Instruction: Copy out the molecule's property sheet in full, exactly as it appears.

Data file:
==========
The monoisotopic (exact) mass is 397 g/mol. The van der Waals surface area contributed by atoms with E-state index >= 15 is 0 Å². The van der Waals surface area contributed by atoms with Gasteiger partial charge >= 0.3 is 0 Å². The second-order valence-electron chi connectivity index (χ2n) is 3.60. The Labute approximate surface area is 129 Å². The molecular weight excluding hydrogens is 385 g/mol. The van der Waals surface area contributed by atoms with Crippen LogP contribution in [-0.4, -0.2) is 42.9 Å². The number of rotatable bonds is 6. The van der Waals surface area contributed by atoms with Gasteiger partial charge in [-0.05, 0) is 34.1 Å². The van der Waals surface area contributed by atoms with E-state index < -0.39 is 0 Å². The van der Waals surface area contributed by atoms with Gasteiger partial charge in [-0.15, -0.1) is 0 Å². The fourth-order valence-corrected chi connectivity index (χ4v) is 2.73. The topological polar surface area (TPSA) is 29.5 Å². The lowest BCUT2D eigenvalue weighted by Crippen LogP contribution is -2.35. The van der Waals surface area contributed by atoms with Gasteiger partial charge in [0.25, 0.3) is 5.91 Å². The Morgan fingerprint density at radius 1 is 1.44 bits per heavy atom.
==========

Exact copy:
The monoisotopic (exact) mass is 397 g/mol. The van der Waals surface area contributed by atoms with E-state index >= 15 is 0 Å². The van der Waals surface area contributed by atoms with Gasteiger partial charge >= 0.3 is 0 Å². The second-order valence-electron chi connectivity index (χ2n) is 3.60. The Labute approximate surface area is 129 Å². The molecular weight excluding hydrogens is 385 g/mol. The van der Waals surface area contributed by atoms with Crippen LogP contribution in [-0.4, -0.2) is 42.9 Å². The number of rotatable bonds is 6. The van der Waals surface area contributed by atoms with Gasteiger partial charge in [-0.05, 0) is 34.1 Å². The van der Waals surface area contributed by atoms with E-state index < -0.39 is 0 Å². The van der Waals surface area contributed by atoms with Gasteiger partial charge in [-0.15, -0.1) is 0 Å². The fourth-order valence-corrected chi connectivity index (χ4v) is 2.73. The topological polar surface area (TPSA) is 29.5 Å². The lowest BCUT2D eigenvalue weighted by Crippen LogP contribution is -2.35. The van der Waals surface area contributed by atoms with Gasteiger partial charge in [0.25, 0.3) is 5.91 Å². The Morgan fingerprint density at radius 1 is 1.44 bits per heavy atom.